The scanner works in windows 7 with vista drivers, BUT it does not support 64-bit

It does not support any 64-bit platform, not xp not vista, and now not windows 7.

Its an issue that should be blamed on the manufactures not keeping up with the times.

Burty117 Burty117, TechSpot Chancellor, said:

Completely agree with JudZ, Creative sound cards being another one to blame, they never seem to have the "latest" driver for anything! Microsoft isn't to blame with some of the imcompatibilty issues. its the manufactures for the products them selves.

captaincranky captaincranky, TechSpot Addict, said:

Completely agree with JudZ, Creative sound cards being another one to blame, they never seem to have the "latest" driver for anything! Microsoft isn't to blame with some of the incompatibilty issues. its the manufactures for the products them selves.
Well, if I were a hardware manufacturer, I'd spend most of my R & D money developing new hardware and its attendant software first, rather than using up resources writing software for product that's already been sold. Just an ugly fact of business, especially when it's being run by sociopaths. Um......, sociopaths that like to have their bills paid. I suppose you can't fault them for that.

Archean Archean, TechSpot Paladin, said:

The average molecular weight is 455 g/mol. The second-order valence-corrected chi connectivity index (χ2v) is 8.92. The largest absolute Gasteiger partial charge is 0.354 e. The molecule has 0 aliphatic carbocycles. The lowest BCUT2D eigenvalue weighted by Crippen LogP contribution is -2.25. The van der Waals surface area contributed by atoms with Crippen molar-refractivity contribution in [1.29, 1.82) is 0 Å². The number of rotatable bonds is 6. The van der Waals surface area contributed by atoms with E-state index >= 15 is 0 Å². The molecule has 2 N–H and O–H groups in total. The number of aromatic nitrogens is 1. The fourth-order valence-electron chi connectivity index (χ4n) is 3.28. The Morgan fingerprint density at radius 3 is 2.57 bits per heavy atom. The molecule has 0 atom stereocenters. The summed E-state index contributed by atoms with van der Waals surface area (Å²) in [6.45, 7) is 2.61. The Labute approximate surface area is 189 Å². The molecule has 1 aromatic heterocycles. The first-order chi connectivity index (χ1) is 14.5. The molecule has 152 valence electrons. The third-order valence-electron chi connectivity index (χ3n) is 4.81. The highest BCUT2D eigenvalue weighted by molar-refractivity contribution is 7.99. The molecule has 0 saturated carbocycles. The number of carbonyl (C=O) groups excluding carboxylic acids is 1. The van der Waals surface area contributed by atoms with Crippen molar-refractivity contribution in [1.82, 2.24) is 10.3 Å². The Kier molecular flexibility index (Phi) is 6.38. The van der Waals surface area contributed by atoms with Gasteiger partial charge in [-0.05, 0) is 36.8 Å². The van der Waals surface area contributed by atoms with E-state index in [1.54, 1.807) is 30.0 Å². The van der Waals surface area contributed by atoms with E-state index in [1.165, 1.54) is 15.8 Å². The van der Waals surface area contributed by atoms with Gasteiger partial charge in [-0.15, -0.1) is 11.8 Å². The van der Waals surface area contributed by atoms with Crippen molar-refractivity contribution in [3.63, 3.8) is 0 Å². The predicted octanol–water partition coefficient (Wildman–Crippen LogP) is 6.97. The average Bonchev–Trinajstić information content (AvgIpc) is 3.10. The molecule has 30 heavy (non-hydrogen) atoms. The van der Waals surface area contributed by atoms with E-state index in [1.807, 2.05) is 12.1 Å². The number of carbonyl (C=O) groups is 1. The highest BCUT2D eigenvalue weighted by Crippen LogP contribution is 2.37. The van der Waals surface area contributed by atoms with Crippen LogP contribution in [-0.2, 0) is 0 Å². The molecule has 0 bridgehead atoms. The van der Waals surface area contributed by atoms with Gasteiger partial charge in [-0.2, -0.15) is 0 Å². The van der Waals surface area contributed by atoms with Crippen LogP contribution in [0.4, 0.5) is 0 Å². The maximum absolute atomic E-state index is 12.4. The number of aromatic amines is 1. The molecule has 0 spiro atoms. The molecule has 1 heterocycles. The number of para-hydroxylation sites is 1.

Well, if I were a hardware manufacturer, I'd spend most of my R & D money developing new hardware and its attendant software first, rather than using up resources writing software for product that's already been sold. Just an ugly fact of business, especially when it's being run by sociopaths. Um......, sociopaths that like to have their bills paid. I suppose you can't fault them for that.

Well they don't want to give users the right drivers they need for 'their' hardware; they better either need form and agree to a generic standard; so the windows can take of it. However, this will utterly make them useless because why would you want to buy a card year down the road which will be just like an older one .....

Also, they need to look at system builders, graphic card manufacturer's etc. they constantly continue to develop their drivers for a reasonable period of time; hell intel recently updated drivers/utils of my board which is well something like 4 years old i think.